Access Bank launches Save Wildlife Programme

14 Aug 2020, 12:00 am
Financial Nigeria

Summary

The programme aims to provide awareness and educate people in local communities on wildlife conservation.

Young locals display placards at Ngwo Pine Forest Reserves, near Enugu, Nigeria

Last May, Access Bank Plc introduced the Save Wildlife Programme as a community-based wildlife conservation initiative. The programme was launched as part of the award-winning sustainability strategy of Africa’s largest bank by customer base. Save Wildlife Programme demonstrates how the bank underscores the importance of protecting animal species and their habitats to maintain the balance and stability to the world's biodiversity.
    
Biodiversity – which is the totality of genes, species and ecosystems – is threatened by mostly human activities, including deforestation, urban development, farming and hunting. The 2019 Global Assessment Report on Biodiversity and Ecosystem Services published by the Intergovernmental Science-Policy Platform on Biodiversity and Ecosystem Services (IPBES) shows that close to a million species could face extinction in a few decades as a direct result of human activity, climate change and land degradation.
    
The report says ecosystems, including wild populations as well as domesticated plants and animals, are shrinking, deteriorating or vanishing. The world is already experiencing biodiversity loss, which is one of the drivers of global warming.
    
“Biodiversity and nature’s contributions to people are our common heritage and humanity’s most important life-supporting ‘safety net,’" said Sandra Díaz, who co-chaired the report. The report, therefore, calls for innovative policies by countries, local authorities and businesses to galvanize actions and initiatives for transformative change to conserve biodiversity.  
    
Also highlighting the importance of protecting and properly managing ecosystems, the World Economic Forum’s Global Risks Report 2020 ranks biodiversity loss and ecosystem collapse as one of the top five threats humanity will face in the next ten years. The loss of biodiversity endangers the habitats and ecosystems of various types of wildlife. According to National Geographic, threats to wildlife include climate change, pollution, hunting, fishing, and poaching.
    
In a statement sent to Financial Nigeria, Access Bank said the loss of biodiversity presents a barrier to the achievement of the Sustainable Development Goals (SDGs) of ending poverty, hunger, and communicable diseases. Particularly, SDG 15 focuses on stopping biodiversity loss, among other targets.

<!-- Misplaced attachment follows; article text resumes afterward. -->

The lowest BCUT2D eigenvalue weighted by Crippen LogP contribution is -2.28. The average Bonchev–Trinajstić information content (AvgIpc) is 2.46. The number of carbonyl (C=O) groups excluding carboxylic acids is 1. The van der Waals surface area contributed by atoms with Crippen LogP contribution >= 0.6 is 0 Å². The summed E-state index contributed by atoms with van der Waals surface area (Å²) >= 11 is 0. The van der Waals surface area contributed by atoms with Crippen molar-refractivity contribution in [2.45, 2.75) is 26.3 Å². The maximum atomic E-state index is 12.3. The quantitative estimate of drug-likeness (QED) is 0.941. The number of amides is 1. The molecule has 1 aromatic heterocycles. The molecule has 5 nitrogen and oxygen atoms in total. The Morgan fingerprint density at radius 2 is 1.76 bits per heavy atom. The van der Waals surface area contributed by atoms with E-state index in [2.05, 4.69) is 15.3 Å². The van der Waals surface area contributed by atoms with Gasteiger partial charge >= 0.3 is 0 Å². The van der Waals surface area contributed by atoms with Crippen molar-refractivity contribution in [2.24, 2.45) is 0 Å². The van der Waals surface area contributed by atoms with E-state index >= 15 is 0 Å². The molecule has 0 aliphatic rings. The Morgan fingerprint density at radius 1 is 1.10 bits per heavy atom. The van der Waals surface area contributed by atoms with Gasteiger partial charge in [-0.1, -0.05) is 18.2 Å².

Apart from its ecologically importance, biodiversity conservation is also economically and culturally important. It enhances bio-cultural diversity. Indeed, Access Bank said biodiversity contributes to sustaining human well-being. Hence, the goal of wildlife conservation is not only to ensure the survival of the species, but to preserve human lives.
    
The aim of the Access Bank Save Wildlife Programme is to provide awareness and educate people in local communities on wildlife conservation. The programme will institute conservation clubs in secondary schools to sensitise youths and advocate actions for effective conservation of endangered species in Nigeria.
    
The programme was held from May 6– 28, 2020 in partnership with Glow Initiative, a Lagos-based non-governmental organisation tackling problems like unemployment, poor electricity access and climate change in communities. Access Bank said, along with Glow Initiative, it introduced Save Wildlife Programme across four communities in Enugu State, Nigeria. The communities were Orieni Amechi, Udeji Amechi, Enugu Ngwo and Garriki Awkunanaw.
    
Access Bank said it held strategic discussions with the Enugu State Ministry of Environment on forest conservation and its role in ensuring the sustainability of wildlife in the state. The bank said 250 hunters and farmers as well as 280 community secondary school students have been educated on conservation of wildlife. So, far, over 2,120 people have been impacted by the programme.
    
By contributing towards a healthy biodiversity and sustainable wildlife management, the bank has also demonstrated its leadership in sustainability in the Nigerian financial services sector. Access Bank is also a member of the United Nations Environment Programme Finance Initiative's (UNEP FI) sub-group on Biodiversity. The sub-group of the partnership between UNEP and the global financial sector is tasked with championing the development of policies and programmes on biodiversity in the sector.


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